10 Steps to Maximize the Benefits of an EMR by Simplifying ASC Staff & Physician Training
But implementing a system can also create stress among ASC staff. After all, many people are opposed to change of any sort, and when making the switch to an EMR, you're asking your team to learn a new, robust system.
Fortunately, there are many steps you can take before going live with a new EMR that will make this transition easier for your team, reduce disruptions in workflow and allow your ASC to maximize the benefits of the new system right off the bat.
Here are 10 steps that will help you simplify EMR training for your staff and physicians.
1. Clearly define workflow of every department. Your ASC's various departments will each use different components of the EMR to manage their specific responsibilities and drive their portion of your workflow. You will want to define those responsibilities and workflow, and identify how your new EMR addresses them, so your training can target education in these areas. Clear and straight-forward training, without an ambiguity of workflow, will help ensure your staff properly and efficiently uses the EMR.
2. Determine how departments interact. You will also need to understand how your different departments interact with one another during tasks that overlap between them. While you should assess your pre-op and OR individually, you must also, for example, determine how they interact through the EMR during patient handoff. Providing training for both departments on how the EMR addresses this task is critical for ensuring staff uses the EMR properly and therefore maintains a continuous workflow. This will also assist in identifying the potential for missing or duplicated charting.
3. Understand specific needs of every individual user. Drilling down even further, you should take the time to understand each individual staff member's responsibilities and how that translates to his or her responsibilities for using the EMR. When staff members undergo individual training, it is best to focus solely on what they will need to do on the system at go-live and nothing more (or less).With an EMR you will often have discrete data which is flowing in and out of each individual nursing record.
It is also important that users know where certain data is coming from, and where data they are entering may be flowing. For example, how to use the EMR to alert an anesthesia provider of a possible risk.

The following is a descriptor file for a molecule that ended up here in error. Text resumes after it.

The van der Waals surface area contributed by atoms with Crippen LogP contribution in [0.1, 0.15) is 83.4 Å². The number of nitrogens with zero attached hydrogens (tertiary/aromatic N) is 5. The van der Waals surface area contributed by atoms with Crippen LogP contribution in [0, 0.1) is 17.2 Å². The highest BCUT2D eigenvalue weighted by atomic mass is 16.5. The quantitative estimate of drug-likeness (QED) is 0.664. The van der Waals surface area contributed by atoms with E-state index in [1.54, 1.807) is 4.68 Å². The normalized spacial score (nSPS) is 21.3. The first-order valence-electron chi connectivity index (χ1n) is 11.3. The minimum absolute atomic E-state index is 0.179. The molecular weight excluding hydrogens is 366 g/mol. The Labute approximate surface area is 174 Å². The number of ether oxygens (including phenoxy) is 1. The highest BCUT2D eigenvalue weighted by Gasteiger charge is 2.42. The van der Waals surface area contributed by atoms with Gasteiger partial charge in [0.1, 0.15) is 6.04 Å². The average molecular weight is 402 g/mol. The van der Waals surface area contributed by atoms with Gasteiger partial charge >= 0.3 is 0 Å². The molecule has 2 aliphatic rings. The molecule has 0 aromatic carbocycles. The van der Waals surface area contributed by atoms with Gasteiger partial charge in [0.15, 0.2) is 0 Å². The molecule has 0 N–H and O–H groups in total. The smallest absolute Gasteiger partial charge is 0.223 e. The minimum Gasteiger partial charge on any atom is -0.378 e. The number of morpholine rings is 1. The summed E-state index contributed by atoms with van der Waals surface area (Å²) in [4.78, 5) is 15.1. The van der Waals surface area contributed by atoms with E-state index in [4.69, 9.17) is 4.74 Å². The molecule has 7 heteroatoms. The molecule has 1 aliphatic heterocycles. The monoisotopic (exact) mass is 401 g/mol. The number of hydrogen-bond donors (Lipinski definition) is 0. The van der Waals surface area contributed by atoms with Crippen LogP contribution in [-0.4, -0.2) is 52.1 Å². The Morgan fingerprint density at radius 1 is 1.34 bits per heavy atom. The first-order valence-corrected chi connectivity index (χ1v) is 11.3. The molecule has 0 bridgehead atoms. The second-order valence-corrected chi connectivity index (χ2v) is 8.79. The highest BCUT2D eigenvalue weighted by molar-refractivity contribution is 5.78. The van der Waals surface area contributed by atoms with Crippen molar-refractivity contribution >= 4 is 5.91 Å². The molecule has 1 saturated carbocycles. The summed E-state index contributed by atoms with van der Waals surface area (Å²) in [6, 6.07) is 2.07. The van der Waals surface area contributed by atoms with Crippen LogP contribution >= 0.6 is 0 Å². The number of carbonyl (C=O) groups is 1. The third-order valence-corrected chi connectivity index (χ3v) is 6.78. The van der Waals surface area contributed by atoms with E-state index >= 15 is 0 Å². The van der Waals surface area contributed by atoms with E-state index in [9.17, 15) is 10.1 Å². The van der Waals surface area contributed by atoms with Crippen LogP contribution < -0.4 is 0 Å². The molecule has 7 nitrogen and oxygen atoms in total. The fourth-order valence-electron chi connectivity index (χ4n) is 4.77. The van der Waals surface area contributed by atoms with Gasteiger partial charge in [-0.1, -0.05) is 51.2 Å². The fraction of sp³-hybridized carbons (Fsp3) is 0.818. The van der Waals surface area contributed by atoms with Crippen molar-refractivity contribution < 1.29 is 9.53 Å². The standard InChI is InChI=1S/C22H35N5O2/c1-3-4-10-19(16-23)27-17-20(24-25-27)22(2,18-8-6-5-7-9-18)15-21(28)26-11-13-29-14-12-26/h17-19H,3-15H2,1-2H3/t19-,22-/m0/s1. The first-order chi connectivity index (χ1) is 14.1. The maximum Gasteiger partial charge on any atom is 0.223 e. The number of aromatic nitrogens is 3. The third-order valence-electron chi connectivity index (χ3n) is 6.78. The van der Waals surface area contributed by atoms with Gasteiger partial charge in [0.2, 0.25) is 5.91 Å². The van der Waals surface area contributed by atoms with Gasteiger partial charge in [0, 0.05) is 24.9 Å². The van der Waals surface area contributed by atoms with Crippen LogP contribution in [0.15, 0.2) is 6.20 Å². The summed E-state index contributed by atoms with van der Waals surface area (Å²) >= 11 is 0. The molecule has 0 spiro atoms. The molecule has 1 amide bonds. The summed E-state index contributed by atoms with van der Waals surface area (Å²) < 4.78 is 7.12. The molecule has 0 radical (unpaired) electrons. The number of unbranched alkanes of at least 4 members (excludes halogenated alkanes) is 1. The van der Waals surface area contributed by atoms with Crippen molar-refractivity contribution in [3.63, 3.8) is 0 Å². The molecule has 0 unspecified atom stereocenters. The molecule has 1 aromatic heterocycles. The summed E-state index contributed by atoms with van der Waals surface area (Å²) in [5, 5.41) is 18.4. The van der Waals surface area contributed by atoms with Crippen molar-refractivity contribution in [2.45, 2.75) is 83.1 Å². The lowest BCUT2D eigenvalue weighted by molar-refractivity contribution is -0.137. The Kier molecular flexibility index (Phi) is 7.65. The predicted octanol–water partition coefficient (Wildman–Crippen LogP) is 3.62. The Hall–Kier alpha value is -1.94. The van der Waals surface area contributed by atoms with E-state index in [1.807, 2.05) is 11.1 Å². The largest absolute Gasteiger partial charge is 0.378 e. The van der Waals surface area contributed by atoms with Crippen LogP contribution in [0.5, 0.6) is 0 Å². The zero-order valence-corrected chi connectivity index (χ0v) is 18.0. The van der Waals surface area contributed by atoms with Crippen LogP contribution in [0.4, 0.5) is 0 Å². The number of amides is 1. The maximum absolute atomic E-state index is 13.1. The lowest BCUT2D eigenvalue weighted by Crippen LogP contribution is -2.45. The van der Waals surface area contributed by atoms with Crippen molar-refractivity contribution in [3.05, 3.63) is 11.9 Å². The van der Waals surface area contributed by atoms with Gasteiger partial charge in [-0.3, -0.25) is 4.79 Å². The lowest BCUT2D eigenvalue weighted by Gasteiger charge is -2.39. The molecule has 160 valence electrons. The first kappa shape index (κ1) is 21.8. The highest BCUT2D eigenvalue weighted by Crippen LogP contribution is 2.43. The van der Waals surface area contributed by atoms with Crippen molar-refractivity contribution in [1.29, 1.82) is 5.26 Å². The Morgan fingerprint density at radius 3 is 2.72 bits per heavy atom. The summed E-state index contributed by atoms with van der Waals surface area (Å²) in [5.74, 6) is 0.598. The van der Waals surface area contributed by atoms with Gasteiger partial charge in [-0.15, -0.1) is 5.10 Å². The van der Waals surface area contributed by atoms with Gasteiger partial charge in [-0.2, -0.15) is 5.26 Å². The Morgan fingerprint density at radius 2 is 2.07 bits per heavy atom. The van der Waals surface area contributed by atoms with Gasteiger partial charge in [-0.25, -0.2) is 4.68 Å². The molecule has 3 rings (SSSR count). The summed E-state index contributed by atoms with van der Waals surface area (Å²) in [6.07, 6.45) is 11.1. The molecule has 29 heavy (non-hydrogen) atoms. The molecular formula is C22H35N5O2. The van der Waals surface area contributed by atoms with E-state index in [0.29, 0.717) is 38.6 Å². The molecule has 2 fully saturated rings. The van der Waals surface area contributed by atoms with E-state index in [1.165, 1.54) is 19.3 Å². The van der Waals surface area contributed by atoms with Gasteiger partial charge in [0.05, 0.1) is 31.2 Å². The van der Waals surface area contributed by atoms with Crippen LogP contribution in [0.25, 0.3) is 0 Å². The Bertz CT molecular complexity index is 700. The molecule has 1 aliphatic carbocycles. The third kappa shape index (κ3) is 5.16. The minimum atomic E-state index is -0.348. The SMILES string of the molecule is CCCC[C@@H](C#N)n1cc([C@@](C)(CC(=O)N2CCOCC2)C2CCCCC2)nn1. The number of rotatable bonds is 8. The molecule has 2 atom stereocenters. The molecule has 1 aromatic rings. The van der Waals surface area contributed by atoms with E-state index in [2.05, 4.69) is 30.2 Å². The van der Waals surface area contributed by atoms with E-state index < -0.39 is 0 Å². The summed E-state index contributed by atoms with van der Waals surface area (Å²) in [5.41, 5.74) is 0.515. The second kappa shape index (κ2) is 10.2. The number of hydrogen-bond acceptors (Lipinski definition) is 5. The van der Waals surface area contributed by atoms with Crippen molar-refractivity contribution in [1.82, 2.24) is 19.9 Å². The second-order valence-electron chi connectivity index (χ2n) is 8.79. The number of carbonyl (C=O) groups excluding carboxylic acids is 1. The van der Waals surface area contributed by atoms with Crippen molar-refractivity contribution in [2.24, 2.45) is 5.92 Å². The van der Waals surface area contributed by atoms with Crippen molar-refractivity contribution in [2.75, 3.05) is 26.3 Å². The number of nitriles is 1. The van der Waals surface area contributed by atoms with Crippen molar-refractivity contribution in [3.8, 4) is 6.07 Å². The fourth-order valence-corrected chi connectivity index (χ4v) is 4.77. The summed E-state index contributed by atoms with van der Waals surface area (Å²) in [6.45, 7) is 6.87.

While workflow and staff responsibilities will undoubtedly evolve and change over time, it's best to focus on what staff needs to know now rather than what they may need to know in the future. Keep training simple and streamlined.
4. Appoint strong superusers. "Super users" are the go-to contacts for your EMR vendor and ASC staff prior to, during and after the system's integration. These are individuals who become experts in use of the system, and are capable of training others including surgeons, anesthesia staff, per diem nursing staff and new staff who may not be on-site during training provided by the vendor. Super users are also tasked with addressing, whenever possible, staff member questions about the system following go-live.
You will likely want to identify one super user per department, from pre-op and recovery, at least one OR nurse, an anesthesiologist, a surgeon representative and a business office staff member. It is critical that superusers are committed to serving in this role, and have the support of the ASC's leadership to receive the training necessary for them to truly become superusers. For new facilities, it is wise to have more than one superuser due to the possibility of turnover.
5. Allocate necessary time for training. It is essential for staff to have plenty of time to receive training on a new EMR. Good training cannot be accomplished properly in half an hour. ASCs must carve out time for staff members to undergo training while making sure to balance this against the amount of time spent tackling their typical daily responsibilities.